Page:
Providing her leadership and advice via a remote office out her temporary home in Pennsylvania, Malya has adapted to the challenges of keeping in touch with her colleagues by using Skype conversations and other technology. It is through those means that Malya was able to update us recently on how she and her colleague Earamithe continue the mission of KOFAVIV.  

Some of the men that will make up the Sensitization Agents providing safety to their community, undergo further training in the classroom.
Photo Credit: KOFAVIV

Training is the Key

In her report to us, Malya made it clear that the ongoing identification and training of those men within the community who can be most trusted and depended on to provide a safe environment to the women in the camps, is one of the most important steps to their program being successful. Malya and her team on the ground in Haiti seek out the male agents who can be best trained to share the information and workings of the project with both men and women living in their neighborhoods and communities. They in effect are relied upon to become members of a 'teaching tree' and the most recent numbers indicated by Malya show that over 2,000 persons have been reached and have a first-hand familiarity with the practices of the project – in short, they know how to prevent violence against women and support victims through their recovery.

A young man in the Sensitization training takes part in the instruction activities.
Photo Credit: KOFAVIV


[quote]The reduction of the violence in whatever forms must be effective to have a society that may benefit of all its rights and dignity. More and more, the KOFAVIV mission is being enacted by both men and women who are the best tools to reeducate the society."[/quote]

- KOFAVIV co-founder Malya Villard-Apollon


Much can be done with little resources – but much more needs to be done ... 

Throughout their report, Malya and Earamithe could not understate the importance of having the support and awareness of our own network at the Goldin Institute, in continuing to provide the security of the KOFAVIV offices and the security of women made most vulnerable to all forms of violence. There has been great progress made in reducing the violence and sexual assaults to women and young girls thanks to the project that these two women began in the aftermath of the 2010 Earthquake. However, a recent visit of a local camp (Delmas 33, or the Siló Camp, which is located north of Gerald Bataille Street) demonstrates the need for more work to be done and more support needed. 

During their visit, it was discovered tható Camp was not drawing electricity from available sources. The local coordinator of the camp, appointed by the state, decided that it was best to remove the camp from the electrical grid to avoid potential electrical fires. While this in itself may be a needed preventative measure that could save lives by eliminating fires, the most immediate impact is that the camp is blanketed in complete darkness after sunset. As we have learned from Malya and KOFAVIV, the highest number of attacks happen in areas that are underlit. It makes sense, the less light, the more emboldened an attacker will be to commit a crime (it's this simple reality that made the flashlight provided at the camps, one of the first and most effective tools against sexual attackers). Malya and her team have purposed a street-light installation that could be done safely and at minimal cost, but providing the safety against violence that far surpasses the return on the investment.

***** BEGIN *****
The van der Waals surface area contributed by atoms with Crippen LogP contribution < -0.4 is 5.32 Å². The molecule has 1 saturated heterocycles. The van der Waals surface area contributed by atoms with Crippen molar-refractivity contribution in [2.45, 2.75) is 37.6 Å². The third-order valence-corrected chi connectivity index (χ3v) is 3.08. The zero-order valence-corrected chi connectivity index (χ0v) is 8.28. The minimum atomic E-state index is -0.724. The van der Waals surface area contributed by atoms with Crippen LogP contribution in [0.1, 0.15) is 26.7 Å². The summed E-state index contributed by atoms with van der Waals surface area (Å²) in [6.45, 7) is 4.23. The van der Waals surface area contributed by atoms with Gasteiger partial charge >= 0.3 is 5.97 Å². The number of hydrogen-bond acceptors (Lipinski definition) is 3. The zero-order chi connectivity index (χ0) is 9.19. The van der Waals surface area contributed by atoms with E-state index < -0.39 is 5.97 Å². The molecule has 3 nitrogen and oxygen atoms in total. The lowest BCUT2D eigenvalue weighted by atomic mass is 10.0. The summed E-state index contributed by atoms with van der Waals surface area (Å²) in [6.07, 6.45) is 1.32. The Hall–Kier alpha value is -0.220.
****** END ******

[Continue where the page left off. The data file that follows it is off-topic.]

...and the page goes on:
[quote]We also visited a village called Grace Village, where there are 4 areas and each zone has a name; Peace, Love, Hope, Union ...  it is a village well organized but also does not have any lighting."[/quote]

- From Malya's report


Training the Trainers - Members of the Sensitization Team that will provide safety within their communities.
Photo Credit: KOFAVIV

Malya's latest update also provided specific numbers showing the effectiveness of the KOFAVIV call center providing immediate help to victims. She also shared the agent scheduling that will continue to ensure there will be adequete coverage for those agents on-the-ground doing the very real work of protecting women against violence.

Find out how you can keep the mission of KOFAVIV going and click here to become more involved.